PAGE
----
British MPs delay Brexit
The British Parliament has voted to postpone Britain's exit from the European Union, with 412 MPs voting for the delay and 202 against.
This is the third day of big Brexit debates and votes in the Commons. On Tuesday, MPs rejected the government's Brexit deal for the second time in a 'meaningful vote' and Wednesday saw MPs vote to reject a 'no deal' Brexit.
Thursday's vote will see the extension of the Article 50 period. Article 50 of the 2009 Lisbon Treaty sets out how a member state leaves the European Union, with a two year period between the member state "triggering" the Article and the day that the state leaves the Union.
The UK government triggered Article 50 on 29 March 2017 so is due to leave the European Union on 29 March 2019. However, since the Article 50 period has been extended, the UK will now remain a member of the European Union during this period.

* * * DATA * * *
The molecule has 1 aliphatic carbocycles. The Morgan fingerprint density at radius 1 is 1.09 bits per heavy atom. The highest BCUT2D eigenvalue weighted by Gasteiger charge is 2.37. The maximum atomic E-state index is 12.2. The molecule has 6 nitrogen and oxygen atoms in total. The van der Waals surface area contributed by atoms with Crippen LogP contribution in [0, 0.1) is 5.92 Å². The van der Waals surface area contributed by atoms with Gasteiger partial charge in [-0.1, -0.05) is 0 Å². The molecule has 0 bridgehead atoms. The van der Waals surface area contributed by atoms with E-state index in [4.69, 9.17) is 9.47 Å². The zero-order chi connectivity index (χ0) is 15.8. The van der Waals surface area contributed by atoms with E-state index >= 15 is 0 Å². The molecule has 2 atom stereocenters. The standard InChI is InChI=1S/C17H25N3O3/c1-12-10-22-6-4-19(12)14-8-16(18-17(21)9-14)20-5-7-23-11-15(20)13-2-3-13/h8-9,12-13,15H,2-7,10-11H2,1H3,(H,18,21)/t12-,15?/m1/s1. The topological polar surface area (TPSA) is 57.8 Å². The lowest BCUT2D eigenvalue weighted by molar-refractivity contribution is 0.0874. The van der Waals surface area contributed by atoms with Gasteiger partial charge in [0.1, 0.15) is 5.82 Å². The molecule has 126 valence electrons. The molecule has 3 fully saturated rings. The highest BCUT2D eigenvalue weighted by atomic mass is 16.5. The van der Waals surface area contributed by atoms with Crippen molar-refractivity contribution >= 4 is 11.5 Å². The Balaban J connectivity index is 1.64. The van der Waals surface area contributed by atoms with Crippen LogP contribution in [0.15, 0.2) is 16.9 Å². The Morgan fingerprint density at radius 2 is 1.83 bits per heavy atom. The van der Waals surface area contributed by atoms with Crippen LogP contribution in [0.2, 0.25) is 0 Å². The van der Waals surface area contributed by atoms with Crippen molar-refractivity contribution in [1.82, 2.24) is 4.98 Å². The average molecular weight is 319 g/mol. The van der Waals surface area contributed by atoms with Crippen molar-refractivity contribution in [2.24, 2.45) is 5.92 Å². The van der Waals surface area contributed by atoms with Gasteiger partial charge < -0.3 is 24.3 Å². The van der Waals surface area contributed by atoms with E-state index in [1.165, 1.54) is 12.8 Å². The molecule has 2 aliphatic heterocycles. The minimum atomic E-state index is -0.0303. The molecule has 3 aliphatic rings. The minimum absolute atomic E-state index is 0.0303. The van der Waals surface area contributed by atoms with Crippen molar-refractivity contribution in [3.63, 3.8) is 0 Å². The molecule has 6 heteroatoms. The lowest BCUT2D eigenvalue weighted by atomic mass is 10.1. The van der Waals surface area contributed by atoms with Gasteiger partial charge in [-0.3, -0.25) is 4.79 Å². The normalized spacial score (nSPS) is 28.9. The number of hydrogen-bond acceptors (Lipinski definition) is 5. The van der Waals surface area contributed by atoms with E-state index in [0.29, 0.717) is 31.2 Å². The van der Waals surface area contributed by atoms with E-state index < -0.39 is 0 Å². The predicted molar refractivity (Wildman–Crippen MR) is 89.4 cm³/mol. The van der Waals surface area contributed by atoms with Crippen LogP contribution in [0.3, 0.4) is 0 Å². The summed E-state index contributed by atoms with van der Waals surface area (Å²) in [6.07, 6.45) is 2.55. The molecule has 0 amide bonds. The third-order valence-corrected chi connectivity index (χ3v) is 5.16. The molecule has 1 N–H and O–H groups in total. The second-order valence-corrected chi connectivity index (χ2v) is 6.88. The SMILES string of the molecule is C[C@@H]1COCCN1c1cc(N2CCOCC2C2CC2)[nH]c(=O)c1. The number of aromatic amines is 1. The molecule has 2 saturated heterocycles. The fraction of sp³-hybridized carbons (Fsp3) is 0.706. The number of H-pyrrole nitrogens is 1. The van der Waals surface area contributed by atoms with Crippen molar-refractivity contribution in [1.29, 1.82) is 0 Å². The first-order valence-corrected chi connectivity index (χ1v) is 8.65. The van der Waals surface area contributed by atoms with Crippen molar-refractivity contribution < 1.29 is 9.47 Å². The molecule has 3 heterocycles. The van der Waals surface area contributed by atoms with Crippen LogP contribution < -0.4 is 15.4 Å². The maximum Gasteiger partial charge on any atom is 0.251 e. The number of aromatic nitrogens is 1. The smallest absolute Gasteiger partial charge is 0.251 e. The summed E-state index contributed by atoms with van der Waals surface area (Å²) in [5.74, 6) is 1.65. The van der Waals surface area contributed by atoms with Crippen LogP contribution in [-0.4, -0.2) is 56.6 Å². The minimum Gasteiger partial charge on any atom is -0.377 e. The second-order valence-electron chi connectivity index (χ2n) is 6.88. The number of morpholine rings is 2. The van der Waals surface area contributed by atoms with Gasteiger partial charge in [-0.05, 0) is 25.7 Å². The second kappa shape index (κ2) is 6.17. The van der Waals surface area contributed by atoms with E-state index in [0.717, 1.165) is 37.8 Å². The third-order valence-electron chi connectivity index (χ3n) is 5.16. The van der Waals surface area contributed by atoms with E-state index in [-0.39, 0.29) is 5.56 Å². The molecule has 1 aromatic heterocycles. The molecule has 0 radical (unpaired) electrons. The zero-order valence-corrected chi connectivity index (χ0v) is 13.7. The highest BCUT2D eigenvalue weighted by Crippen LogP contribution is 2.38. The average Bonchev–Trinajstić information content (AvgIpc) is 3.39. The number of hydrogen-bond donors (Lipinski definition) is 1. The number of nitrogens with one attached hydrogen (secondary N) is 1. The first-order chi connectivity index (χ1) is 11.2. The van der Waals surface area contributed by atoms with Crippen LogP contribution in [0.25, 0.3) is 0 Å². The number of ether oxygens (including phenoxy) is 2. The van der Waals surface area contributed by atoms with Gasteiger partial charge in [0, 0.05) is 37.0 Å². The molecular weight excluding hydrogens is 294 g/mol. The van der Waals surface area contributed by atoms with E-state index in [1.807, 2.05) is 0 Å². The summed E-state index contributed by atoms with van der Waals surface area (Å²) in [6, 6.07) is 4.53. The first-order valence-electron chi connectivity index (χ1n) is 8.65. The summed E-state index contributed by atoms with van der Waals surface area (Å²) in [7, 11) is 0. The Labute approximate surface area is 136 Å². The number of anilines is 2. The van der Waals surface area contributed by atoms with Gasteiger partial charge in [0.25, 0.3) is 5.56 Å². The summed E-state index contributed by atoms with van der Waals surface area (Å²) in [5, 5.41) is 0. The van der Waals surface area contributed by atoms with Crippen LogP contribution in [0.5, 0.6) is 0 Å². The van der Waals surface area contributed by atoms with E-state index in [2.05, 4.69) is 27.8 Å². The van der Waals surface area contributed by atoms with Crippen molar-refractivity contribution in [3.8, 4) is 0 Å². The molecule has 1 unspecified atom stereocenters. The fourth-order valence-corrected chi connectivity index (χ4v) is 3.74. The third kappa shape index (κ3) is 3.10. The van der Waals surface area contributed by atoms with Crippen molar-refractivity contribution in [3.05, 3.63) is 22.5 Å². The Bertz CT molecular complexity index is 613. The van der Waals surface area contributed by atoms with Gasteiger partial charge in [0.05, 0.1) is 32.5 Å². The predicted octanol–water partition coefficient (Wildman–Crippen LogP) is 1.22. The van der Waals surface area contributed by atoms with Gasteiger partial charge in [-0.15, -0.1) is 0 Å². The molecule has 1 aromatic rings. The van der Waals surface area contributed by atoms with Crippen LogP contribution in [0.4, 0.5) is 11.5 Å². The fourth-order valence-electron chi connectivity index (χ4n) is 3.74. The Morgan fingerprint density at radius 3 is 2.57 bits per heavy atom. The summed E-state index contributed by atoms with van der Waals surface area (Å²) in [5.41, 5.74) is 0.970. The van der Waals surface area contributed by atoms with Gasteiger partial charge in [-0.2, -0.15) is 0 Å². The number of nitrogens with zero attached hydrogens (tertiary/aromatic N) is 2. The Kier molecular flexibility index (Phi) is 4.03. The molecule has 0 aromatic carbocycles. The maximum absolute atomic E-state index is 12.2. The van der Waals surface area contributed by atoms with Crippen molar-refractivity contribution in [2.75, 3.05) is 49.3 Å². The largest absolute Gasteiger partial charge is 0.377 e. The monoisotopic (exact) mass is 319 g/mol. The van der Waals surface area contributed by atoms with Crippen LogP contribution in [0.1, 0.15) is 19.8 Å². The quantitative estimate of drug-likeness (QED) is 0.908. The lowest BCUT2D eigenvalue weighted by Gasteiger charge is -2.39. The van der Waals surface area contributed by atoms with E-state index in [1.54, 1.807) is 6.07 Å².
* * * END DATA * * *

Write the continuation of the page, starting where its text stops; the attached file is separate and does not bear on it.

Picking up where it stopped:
The delay envisaged in the motion passed by MPs could last until 30 June, however this will need to be approved by the other EU members, whose leaders meet next Thursday.
The Prime Minister Theresa May earlier cautioned that if the parliament does not support a deal or leaving without a deal on 29 March, then there will need to be a much longer extension to Article 50.
"Such an extension would undoubtedly require the United Kingdom to hold European Parliament elections in May 2019," the PM said in a statement before the parliament on Wednesday.
"I do not think that would be the right outcome. But the House needs to face up to the consequences of the decisions it has taken," she added.